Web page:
Life of Pi Summary and Analysis: Part Two—The Pacific Ocean—Chapters 68-77
by Yann Martel

Life of Pi book cover
Start Your Free Trial

Download Life of Pi Study Guide

Subscribe Now

Summary and Analysis: Part Two—The Pacific Ocean—Chapters 68-77

Chapters 68-69:
Chapter 68 describes how Pi's sleeping patterns changed (he slept only at brief stretches) and how they differed from Richard Parker's (he slept for a long time). Chapter 69 describes the times Pi thought he saw a light in the distance and set off flares to attract the ship's attention.

If the previous chapters had shown how animalistic Pi had become, these chapters show how great a distance there still is. Pi cannot sleep much because of his anxiety, and it may be false hope that makes him shoot off the flares. Richard Parker just accepts.

Chapters 70-72:
Chapter 70 describes in detail how hard it is to butcher a turtle. Chapter 71 synthesizes Pi's lessons on how to conquer a savage predator and claim their shared territory. Chapter 72 describes how Pi made shields from turtle shells to protect himself from the tiger's attacks. Pi challenges Richard Parker four times and fails; each time the tiger knocks Pi and his shield off into the sea. Pi finally conquers Richard Parker after he learns to read the tiger's signals and to back down before he raises his paw. Then Pi would make his point by blowing his whistle.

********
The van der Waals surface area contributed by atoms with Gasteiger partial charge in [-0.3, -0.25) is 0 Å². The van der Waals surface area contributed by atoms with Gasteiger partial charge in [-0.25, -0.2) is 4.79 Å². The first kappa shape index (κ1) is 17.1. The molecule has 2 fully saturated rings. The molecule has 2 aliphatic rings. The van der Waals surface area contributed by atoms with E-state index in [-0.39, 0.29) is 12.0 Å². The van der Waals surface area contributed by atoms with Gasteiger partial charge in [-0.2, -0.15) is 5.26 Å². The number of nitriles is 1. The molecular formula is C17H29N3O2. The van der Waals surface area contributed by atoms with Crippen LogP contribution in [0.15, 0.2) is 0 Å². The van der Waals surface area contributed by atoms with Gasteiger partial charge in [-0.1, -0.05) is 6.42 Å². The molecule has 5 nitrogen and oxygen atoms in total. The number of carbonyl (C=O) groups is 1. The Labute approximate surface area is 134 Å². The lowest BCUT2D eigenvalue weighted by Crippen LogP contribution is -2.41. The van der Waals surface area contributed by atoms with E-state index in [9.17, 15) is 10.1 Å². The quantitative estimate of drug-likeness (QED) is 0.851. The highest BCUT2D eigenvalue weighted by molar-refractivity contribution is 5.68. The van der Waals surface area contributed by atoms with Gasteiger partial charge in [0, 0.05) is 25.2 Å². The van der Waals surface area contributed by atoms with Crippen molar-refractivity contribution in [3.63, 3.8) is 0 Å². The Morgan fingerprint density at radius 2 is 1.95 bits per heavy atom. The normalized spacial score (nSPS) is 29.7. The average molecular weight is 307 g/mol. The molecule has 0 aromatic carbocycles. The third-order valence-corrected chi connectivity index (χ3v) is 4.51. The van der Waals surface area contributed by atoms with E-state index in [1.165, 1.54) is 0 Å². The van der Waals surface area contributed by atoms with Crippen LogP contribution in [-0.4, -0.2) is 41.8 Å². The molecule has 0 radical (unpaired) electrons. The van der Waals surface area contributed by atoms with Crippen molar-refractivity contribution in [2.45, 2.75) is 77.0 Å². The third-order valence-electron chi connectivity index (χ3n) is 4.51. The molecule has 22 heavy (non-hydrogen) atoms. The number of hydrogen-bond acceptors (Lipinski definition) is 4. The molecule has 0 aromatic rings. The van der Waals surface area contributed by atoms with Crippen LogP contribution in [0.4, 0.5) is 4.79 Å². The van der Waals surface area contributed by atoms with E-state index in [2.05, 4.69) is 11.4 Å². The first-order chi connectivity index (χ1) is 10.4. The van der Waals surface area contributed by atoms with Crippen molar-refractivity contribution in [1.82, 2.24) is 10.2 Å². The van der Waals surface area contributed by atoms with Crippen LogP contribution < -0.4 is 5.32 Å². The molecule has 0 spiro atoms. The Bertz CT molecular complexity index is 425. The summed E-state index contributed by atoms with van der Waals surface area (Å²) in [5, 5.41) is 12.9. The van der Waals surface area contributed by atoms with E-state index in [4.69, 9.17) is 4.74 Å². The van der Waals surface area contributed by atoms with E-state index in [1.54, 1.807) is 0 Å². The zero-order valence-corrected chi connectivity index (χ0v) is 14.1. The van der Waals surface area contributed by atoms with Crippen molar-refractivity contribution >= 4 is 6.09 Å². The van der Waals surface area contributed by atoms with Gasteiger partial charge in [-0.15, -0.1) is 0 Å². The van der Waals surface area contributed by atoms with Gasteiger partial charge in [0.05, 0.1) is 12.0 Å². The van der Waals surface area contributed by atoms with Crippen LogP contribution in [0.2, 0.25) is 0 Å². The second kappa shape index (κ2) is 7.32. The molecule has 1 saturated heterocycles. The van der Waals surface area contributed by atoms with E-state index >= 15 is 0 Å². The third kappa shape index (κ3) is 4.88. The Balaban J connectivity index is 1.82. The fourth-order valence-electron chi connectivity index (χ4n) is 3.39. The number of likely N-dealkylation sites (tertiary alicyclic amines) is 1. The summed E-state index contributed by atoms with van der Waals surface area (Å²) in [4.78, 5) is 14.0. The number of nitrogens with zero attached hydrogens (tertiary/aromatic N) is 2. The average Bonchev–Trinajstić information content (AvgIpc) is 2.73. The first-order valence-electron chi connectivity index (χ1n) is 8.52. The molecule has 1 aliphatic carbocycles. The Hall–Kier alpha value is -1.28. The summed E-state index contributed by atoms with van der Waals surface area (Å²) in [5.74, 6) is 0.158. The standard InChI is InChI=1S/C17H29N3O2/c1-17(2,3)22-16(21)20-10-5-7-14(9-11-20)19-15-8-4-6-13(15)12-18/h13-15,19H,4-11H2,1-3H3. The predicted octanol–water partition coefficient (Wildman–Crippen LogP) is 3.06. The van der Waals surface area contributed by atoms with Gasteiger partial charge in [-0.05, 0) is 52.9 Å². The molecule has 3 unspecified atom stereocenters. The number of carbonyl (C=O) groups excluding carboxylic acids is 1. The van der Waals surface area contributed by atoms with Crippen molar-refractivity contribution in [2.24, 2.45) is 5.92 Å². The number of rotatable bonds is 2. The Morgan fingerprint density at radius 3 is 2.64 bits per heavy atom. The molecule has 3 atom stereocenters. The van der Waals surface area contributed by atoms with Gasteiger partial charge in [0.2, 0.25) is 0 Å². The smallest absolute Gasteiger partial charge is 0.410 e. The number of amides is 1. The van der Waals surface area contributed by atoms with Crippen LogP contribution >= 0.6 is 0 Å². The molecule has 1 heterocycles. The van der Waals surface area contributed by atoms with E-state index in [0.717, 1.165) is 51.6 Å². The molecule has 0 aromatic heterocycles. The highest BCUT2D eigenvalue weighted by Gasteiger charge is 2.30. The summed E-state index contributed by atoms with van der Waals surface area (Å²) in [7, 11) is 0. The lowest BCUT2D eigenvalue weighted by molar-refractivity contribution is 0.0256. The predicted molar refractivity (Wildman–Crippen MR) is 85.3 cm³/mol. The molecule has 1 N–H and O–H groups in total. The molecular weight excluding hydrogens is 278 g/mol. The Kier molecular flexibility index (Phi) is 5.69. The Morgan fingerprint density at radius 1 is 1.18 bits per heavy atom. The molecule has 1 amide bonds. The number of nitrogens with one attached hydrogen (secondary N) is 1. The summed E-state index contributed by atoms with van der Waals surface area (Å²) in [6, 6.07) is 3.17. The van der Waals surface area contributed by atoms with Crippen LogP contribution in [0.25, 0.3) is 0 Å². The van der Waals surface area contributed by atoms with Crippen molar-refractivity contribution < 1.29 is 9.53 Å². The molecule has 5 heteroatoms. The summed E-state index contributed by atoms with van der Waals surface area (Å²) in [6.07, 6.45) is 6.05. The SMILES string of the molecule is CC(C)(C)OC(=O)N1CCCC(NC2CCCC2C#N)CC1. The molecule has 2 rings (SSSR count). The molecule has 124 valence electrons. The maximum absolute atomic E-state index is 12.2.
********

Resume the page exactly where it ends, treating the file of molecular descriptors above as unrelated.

These chapters focus on the next transformation in Pi: his decision to consciously triumph over Richard Parker. Pi makes himself into a tiger tamer. In doing so, Pi conquers the fear which had reduced him to immobility earlier in his story.

"It was rights I needed, the sort of rights that come with might." (Chapter 70)

Pi thinks this as he sets out to bend Richard Parker to his will, but it can be taken as a larger reflection on political philosophy. Early in the novel, Pi's religious sentiments made him wonder why everyone could not simply get along. Now he knows: sometimes force is necessary.

Chapter 73:
Pi wishes he had a book, and he describes how he kept a diary.

In itself, this brief chapter indicates just what it said: Pi wishes he had a book, especially a holy scripture of some sort, along to raise his spirits and to allow him to escape. However, in its placement, this chapter also serves as just that sort of escape: Pi needs to think about quiet escape after facing down the tiger.

"My greatest wish—other than salvation—was to have a book. A long book with a never-ending story. One I could read again and again, with new eyes and a fresh understanding each time. Alas, there was no scripture in the lifeboat."

Pi's thought here marks several points....

(The entire section is 659 words.)